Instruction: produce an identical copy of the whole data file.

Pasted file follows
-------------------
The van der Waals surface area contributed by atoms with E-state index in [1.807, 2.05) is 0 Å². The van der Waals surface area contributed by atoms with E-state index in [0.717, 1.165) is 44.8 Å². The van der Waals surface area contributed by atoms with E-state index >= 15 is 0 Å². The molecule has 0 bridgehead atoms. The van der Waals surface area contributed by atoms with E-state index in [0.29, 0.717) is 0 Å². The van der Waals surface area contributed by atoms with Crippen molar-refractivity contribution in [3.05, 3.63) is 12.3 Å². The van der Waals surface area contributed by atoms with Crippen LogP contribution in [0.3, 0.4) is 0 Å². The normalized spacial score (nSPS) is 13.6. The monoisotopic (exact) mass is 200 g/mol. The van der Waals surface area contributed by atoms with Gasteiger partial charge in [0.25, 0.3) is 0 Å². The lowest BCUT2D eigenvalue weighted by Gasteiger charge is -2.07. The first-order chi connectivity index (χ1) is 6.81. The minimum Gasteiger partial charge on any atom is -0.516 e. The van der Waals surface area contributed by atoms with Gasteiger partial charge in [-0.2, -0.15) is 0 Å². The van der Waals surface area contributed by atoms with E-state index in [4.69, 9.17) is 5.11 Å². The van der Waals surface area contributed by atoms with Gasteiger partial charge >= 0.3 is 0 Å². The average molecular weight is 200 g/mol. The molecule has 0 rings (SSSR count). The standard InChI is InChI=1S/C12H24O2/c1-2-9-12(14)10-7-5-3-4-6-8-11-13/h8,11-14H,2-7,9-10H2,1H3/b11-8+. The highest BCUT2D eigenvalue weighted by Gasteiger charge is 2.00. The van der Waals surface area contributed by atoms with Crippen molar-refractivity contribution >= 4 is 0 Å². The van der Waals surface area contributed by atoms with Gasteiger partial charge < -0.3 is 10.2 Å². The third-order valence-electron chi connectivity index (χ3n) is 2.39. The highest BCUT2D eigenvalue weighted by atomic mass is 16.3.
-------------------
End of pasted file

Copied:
The van der Waals surface area contributed by atoms with E-state index in [1.807, 2.05) is 0 Å². The van der Waals surface area contributed by atoms with E-state index in [0.717, 1.165) is 44.8 Å². The van der Waals surface area contributed by atoms with E-state index >= 15 is 0 Å². The molecule has 0 bridgehead atoms. The van der Waals surface area contributed by atoms with E-state index in [0.29, 0.717) is 0 Å². The van der Waals surface area contributed by atoms with Crippen molar-refractivity contribution in [3.05, 3.63) is 12.3 Å². The van der Waals surface area contributed by atoms with Crippen LogP contribution in [0.3, 0.4) is 0 Å². The normalized spacial score (nSPS) is 13.6. The monoisotopic (exact) mass is 200 g/mol. The van der Waals surface area contributed by atoms with Gasteiger partial charge in [0.25, 0.3) is 0 Å². The lowest BCUT2D eigenvalue weighted by Gasteiger charge is -2.07. The first-order chi connectivity index (χ1) is 6.81. The minimum Gasteiger partial charge on any atom is -0.516 e. The van der Waals surface area contributed by atoms with Gasteiger partial charge in [-0.2, -0.15) is 0 Å². The van der Waals surface area contributed by atoms with E-state index in [4.69, 9.17) is 5.11 Å². The van der Waals surface area contributed by atoms with Gasteiger partial charge >= 0.3 is 0 Å². The average molecular weight is 200 g/mol. The molecule has 0 rings (SSSR count). The standard InChI is InChI=1S/C12H24O2/c1-2-9-12(14)10-7-5-3-4-6-8-11-13/h8,11-14H,2-7,9-10H2,1H3/b11-8+. The highest BCUT2D eigenvalue weighted by Gasteiger charge is 2.00. The van der Waals surface area contributed by atoms with Crippen molar-refractivity contribution >= 4 is 0 Å². The van der Waals surface area contributed by atoms with Gasteiger partial charge < -0.3 is 10.2 Å². The third-order valence-electron chi connectivity index (χ3n) is 2.39. The highest BCUT2D eigenvalue weighted by atomic mass is 16.3.